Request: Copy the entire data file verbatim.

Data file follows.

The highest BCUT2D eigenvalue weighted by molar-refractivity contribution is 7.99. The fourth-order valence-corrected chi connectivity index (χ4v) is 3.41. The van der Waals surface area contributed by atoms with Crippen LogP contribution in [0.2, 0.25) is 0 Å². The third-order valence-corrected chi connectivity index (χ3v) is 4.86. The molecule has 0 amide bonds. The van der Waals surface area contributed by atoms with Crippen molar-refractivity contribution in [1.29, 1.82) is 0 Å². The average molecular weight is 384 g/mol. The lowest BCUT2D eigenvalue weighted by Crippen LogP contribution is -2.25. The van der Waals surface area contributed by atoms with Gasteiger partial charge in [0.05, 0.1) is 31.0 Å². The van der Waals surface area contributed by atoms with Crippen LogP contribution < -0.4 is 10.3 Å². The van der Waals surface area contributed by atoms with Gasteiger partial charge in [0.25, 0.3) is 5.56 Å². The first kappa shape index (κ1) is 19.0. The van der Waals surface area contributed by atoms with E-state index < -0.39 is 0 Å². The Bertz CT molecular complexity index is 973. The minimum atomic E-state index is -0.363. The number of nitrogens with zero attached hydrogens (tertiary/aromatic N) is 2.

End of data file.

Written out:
The highest BCUT2D eigenvalue weighted by molar-refractivity contribution is 7.99. The fourth-order valence-corrected chi connectivity index (χ4v) is 3.41. The van der Waals surface area contributed by atoms with Crippen LogP contribution in [0.2, 0.25) is 0 Å². The third-order valence-corrected chi connectivity index (χ3v) is 4.86. The molecule has 0 amide bonds. The van der Waals surface area contributed by atoms with Crippen molar-refractivity contribution in [1.29, 1.82) is 0 Å². The average molecular weight is 384 g/mol. The lowest BCUT2D eigenvalue weighted by Crippen LogP contribution is -2.25. The van der Waals surface area contributed by atoms with Gasteiger partial charge in [0.05, 0.1) is 31.0 Å². The van der Waals surface area contributed by atoms with Crippen LogP contribution < -0.4 is 10.3 Å². The van der Waals surface area contributed by atoms with Gasteiger partial charge in [0.25, 0.3) is 5.56 Å². The first kappa shape index (κ1) is 19.0. The van der Waals surface area contributed by atoms with E-state index < -0.39 is 0 Å². The Bertz CT molecular complexity index is 973. The minimum atomic E-state index is -0.363. The number of nitrogens with zero attached hydrogens (tertiary/aromatic N) is 2.